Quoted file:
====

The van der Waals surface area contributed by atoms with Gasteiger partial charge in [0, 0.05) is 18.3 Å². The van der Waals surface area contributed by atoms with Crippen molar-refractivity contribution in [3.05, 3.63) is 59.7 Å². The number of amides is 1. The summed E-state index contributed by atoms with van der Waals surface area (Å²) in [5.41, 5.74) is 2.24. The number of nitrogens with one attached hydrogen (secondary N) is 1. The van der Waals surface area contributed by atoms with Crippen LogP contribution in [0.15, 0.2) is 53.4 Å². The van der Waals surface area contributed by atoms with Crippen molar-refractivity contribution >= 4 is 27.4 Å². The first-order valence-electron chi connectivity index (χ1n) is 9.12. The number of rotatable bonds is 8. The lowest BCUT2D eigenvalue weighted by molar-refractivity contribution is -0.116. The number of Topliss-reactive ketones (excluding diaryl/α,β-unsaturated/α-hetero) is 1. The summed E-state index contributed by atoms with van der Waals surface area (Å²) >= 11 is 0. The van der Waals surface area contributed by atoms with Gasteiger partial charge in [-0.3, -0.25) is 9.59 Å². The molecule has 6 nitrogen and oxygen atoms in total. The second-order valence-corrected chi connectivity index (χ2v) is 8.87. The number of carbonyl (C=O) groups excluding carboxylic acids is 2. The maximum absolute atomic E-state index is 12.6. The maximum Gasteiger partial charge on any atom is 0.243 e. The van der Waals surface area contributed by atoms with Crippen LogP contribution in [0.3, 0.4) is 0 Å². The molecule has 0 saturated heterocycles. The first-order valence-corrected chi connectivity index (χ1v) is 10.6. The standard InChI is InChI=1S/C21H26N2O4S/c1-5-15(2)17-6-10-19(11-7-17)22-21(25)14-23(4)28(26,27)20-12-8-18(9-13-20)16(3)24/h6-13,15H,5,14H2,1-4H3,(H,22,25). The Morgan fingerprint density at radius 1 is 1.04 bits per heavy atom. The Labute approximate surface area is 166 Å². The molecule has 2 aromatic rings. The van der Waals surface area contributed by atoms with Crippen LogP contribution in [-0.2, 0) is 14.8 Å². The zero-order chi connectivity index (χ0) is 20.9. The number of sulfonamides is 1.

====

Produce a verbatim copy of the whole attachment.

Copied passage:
The van der Waals surface area contributed by atoms with Gasteiger partial charge in [0, 0.05) is 18.3 Å². The van der Waals surface area contributed by atoms with Crippen molar-refractivity contribution in [3.05, 3.63) is 59.7 Å². The number of amides is 1. The summed E-state index contributed by atoms with van der Waals surface area (Å²) in [5.41, 5.74) is 2.24. The number of nitrogens with one attached hydrogen (secondary N) is 1. The van der Waals surface area contributed by atoms with Crippen LogP contribution in [0.15, 0.2) is 53.4 Å². The van der Waals surface area contributed by atoms with Crippen molar-refractivity contribution >= 4 is 27.4 Å². The first-order valence-electron chi connectivity index (χ1n) is 9.12. The number of rotatable bonds is 8. The lowest BCUT2D eigenvalue weighted by molar-refractivity contribution is -0.116. The number of Topliss-reactive ketones (excluding diaryl/α,β-unsaturated/α-hetero) is 1. The summed E-state index contributed by atoms with van der Waals surface area (Å²) >= 11 is 0. The van der Waals surface area contributed by atoms with Gasteiger partial charge in [-0.3, -0.25) is 9.59 Å². The molecule has 6 nitrogen and oxygen atoms in total. The second-order valence-corrected chi connectivity index (χ2v) is 8.87. The number of carbonyl (C=O) groups excluding carboxylic acids is 2. The maximum absolute atomic E-state index is 12.6. The maximum Gasteiger partial charge on any atom is 0.243 e. The van der Waals surface area contributed by atoms with Crippen LogP contribution in [0.3, 0.4) is 0 Å². The molecule has 0 saturated heterocycles. The first-order valence-corrected chi connectivity index (χ1v) is 10.6. The standard InChI is InChI=1S/C21H26N2O4S/c1-5-15(2)17-6-10-19(11-7-17)22-21(25)14-23(4)28(26,27)20-12-8-18(9-13-20)16(3)24/h6-13,15H,5,14H2,1-4H3,(H,22,25). The Morgan fingerprint density at radius 1 is 1.04 bits per heavy atom. The Labute approximate surface area is 166 Å². The molecule has 2 aromatic rings. The van der Waals surface area contributed by atoms with Crippen LogP contribution in [-0.2, 0) is 14.8 Å². The zero-order chi connectivity index (χ0) is 20.9. The number of sulfonamides is 1.